Let me put this in terms you can understand. When you sell Kobe Bryant shoes, the demand for the shoes doesn’t necessarily correlate to Kobe’s performance. Now set Kobe Bryant = Interest rates and His Shoe line = houses. There is a loose correlation at best.

  6. 6

    RE: Erik @ 5

    There’s One Problem Erik

    Once you eliminate the rich elite from average household incomes this happens:

    “…The inflation-adjusted net worth for the typical household was $87,992 in 2003. Ten years later, it was only $56,335, or a 36 percent decline, according to a study financed by the Russell Sage Foundation. Those are the figures for a household at the median point in the wealth distribution — the level at which there are an equal number of households whose worth is higher and lower. But during the same period, the net worth of wealthy households increased substantially….”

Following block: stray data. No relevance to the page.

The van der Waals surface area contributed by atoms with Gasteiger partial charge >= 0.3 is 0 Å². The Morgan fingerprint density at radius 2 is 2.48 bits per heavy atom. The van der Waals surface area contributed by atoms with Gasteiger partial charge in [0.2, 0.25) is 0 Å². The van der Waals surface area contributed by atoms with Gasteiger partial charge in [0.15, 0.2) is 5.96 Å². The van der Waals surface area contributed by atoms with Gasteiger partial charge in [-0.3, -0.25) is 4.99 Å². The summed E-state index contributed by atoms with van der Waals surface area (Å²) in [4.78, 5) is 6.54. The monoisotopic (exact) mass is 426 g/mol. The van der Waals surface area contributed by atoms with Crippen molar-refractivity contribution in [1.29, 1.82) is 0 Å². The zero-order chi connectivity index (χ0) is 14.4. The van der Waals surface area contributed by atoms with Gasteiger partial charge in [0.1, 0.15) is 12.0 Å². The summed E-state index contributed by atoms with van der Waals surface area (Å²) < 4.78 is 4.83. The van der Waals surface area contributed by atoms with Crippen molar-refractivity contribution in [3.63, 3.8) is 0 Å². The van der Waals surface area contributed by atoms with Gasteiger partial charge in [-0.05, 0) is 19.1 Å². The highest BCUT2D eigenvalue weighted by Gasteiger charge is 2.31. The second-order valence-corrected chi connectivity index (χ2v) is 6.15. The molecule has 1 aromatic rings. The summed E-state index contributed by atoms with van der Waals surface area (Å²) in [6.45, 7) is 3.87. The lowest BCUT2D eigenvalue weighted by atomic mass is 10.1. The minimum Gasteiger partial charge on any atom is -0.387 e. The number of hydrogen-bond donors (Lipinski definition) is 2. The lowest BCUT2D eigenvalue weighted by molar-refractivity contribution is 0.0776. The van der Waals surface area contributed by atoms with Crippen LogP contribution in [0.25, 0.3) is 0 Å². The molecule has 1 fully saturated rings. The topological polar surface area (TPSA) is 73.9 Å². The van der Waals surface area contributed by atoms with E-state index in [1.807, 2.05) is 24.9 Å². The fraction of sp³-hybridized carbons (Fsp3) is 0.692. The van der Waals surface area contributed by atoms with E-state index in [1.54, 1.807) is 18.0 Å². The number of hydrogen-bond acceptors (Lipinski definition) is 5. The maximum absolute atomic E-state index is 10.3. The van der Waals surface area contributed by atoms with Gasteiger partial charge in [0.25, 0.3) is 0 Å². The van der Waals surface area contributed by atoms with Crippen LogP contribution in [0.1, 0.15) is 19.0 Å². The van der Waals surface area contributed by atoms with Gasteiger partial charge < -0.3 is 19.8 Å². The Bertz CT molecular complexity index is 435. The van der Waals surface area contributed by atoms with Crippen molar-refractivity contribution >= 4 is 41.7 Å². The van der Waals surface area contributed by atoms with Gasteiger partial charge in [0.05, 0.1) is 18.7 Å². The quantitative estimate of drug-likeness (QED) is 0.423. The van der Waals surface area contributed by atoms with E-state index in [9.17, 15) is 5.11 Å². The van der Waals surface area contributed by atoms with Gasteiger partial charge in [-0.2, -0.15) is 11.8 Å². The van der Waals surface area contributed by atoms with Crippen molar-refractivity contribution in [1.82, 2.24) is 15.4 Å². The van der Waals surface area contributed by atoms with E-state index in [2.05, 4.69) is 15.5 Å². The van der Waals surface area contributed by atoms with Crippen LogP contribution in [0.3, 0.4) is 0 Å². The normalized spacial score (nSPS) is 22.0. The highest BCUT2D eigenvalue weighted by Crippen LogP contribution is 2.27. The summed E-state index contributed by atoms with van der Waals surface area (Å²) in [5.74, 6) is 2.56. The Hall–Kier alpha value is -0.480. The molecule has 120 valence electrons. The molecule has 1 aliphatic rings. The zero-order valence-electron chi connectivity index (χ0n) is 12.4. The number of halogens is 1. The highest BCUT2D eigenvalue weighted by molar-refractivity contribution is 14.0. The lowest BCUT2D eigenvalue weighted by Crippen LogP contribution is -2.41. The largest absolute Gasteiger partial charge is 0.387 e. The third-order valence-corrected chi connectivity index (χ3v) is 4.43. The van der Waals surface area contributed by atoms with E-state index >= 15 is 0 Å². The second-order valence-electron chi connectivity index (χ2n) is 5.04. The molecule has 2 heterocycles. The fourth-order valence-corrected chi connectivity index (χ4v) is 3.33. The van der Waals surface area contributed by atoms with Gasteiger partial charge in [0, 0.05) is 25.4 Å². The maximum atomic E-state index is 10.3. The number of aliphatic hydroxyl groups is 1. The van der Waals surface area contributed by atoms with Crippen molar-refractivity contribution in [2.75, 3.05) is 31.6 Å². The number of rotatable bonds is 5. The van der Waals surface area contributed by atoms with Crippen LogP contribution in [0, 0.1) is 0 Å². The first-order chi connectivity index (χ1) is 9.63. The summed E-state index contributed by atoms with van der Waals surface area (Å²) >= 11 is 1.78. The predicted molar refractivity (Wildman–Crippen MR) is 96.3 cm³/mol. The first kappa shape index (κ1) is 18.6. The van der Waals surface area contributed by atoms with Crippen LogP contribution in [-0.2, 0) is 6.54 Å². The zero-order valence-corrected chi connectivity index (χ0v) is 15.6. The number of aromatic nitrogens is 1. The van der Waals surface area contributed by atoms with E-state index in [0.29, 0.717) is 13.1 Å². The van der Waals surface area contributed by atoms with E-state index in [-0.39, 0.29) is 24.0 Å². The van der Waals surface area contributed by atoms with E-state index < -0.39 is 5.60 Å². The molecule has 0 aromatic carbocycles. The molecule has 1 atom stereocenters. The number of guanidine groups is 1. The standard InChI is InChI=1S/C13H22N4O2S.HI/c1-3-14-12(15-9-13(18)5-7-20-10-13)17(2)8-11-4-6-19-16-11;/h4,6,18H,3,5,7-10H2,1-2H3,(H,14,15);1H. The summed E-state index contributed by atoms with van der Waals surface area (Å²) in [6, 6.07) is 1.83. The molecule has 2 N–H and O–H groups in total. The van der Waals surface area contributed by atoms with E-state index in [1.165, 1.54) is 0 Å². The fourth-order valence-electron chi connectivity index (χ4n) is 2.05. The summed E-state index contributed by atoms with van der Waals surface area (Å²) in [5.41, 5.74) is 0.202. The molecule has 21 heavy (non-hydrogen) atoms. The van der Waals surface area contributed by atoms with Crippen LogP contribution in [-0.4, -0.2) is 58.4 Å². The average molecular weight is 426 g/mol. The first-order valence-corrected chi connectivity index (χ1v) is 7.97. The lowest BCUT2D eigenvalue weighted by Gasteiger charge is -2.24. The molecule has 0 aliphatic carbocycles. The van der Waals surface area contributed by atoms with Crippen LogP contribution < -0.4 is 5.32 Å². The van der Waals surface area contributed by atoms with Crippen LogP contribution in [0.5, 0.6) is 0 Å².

http://www.nytimes.com/2014/07/27/business/the-typical-household-now-worth-a-third-less.html

    Shoeguy’s right, we’re on a spiral downward toward 3rd world status. Our middle income is not near tops in the world anymore and its on a decline vector with no end in sight. Globally, America is in the backseat now.

  7. 7

    RE: softwarengineer @ 6

    And If They Used “Real Inflation” Adjusted the Last Decade

    That $58K figure could easily drop in the $35K realm.

  8. 8
    Erik says:

    RE: softwarengineer @ 7
    Ya, I suppose shoe salesman is probably correct. When affordability goes down, that puts downward pressure on housing prices.

  9. 9
    SaffyThePook says:

    By The Kraken @ 3:

    RE: Saffy The Pook @ 1

    What happens to that appreciation rate you want when you compare it to wage growth?

    4.8% is still much to high of a rate for the long term.

    I’d say that wage growth in Seattle is pretty assured at all levels, based on the expansion of SW and other tech jobs locally as well as our pending $15 minimum wage.

  10. 10
    Erik says:

    RE: SaffyThePook @ 9
    Software people are the minority.

  11. 11
    Blurtman says:

    RE: softwarengineer @ 7 – Yes, but if you buy now, that appreciating home can make up for a less than optimal salary. In fact, why not buy 2 or 3 homes?